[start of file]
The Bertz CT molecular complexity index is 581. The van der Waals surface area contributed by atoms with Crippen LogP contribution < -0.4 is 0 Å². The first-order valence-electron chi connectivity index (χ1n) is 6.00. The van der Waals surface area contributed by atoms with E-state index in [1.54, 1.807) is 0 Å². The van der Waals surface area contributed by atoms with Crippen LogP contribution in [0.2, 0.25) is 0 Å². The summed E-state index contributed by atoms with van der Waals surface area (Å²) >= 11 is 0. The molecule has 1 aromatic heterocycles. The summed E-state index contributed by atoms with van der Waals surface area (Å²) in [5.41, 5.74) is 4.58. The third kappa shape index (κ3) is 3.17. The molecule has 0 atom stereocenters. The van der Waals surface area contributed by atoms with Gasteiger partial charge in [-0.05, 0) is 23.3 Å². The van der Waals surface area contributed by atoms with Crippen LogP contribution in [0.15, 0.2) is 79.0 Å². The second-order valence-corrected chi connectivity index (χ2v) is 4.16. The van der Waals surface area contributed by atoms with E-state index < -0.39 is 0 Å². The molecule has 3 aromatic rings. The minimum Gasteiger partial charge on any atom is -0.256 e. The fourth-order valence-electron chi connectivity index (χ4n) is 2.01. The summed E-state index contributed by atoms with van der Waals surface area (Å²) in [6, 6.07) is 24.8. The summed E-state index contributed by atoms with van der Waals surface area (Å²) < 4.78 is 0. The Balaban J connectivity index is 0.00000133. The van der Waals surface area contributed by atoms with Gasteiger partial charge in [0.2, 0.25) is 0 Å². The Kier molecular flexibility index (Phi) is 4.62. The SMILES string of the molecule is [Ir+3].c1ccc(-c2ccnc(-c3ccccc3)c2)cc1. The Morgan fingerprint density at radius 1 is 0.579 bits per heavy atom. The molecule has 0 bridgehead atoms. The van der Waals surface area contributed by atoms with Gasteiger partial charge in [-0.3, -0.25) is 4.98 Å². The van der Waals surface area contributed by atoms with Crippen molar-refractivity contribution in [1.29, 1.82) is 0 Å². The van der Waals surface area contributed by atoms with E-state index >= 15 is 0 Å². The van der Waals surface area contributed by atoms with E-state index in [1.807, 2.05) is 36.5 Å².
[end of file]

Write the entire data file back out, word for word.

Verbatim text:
The Bertz CT molecular complexity index is 581. The van der Waals surface area contributed by atoms with Crippen LogP contribution < -0.4 is 0 Å². The first-order valence-electron chi connectivity index (χ1n) is 6.00. The van der Waals surface area contributed by atoms with E-state index in [1.54, 1.807) is 0 Å². The van der Waals surface area contributed by atoms with Crippen LogP contribution in [0.2, 0.25) is 0 Å². The summed E-state index contributed by atoms with van der Waals surface area (Å²) >= 11 is 0. The molecule has 1 aromatic heterocycles. The summed E-state index contributed by atoms with van der Waals surface area (Å²) in [5.41, 5.74) is 4.58. The third kappa shape index (κ3) is 3.17. The molecule has 0 atom stereocenters. The van der Waals surface area contributed by atoms with Gasteiger partial charge in [-0.05, 0) is 23.3 Å². The van der Waals surface area contributed by atoms with Crippen LogP contribution in [0.15, 0.2) is 79.0 Å². The second-order valence-corrected chi connectivity index (χ2v) is 4.16. The van der Waals surface area contributed by atoms with E-state index < -0.39 is 0 Å². The molecule has 3 aromatic rings. The minimum Gasteiger partial charge on any atom is -0.256 e. The fourth-order valence-electron chi connectivity index (χ4n) is 2.01. The summed E-state index contributed by atoms with van der Waals surface area (Å²) in [6, 6.07) is 24.8. The summed E-state index contributed by atoms with van der Waals surface area (Å²) < 4.78 is 0. The Balaban J connectivity index is 0.00000133. The van der Waals surface area contributed by atoms with Gasteiger partial charge in [0.2, 0.25) is 0 Å². The Kier molecular flexibility index (Phi) is 4.62. The SMILES string of the molecule is [Ir+3].c1ccc(-c2ccnc(-c3ccccc3)c2)cc1. The Morgan fingerprint density at radius 1 is 0.579 bits per heavy atom. The molecule has 0 bridgehead atoms. The van der Waals surface area contributed by atoms with Gasteiger partial charge in [-0.3, -0.25) is 4.98 Å². The van der Waals surface area contributed by atoms with Crippen molar-refractivity contribution in [1.29, 1.82) is 0 Å². The van der Waals surface area contributed by atoms with E-state index >= 15 is 0 Å². The van der Waals surface area contributed by atoms with E-state index in [1.807, 2.05) is 36.5 Å².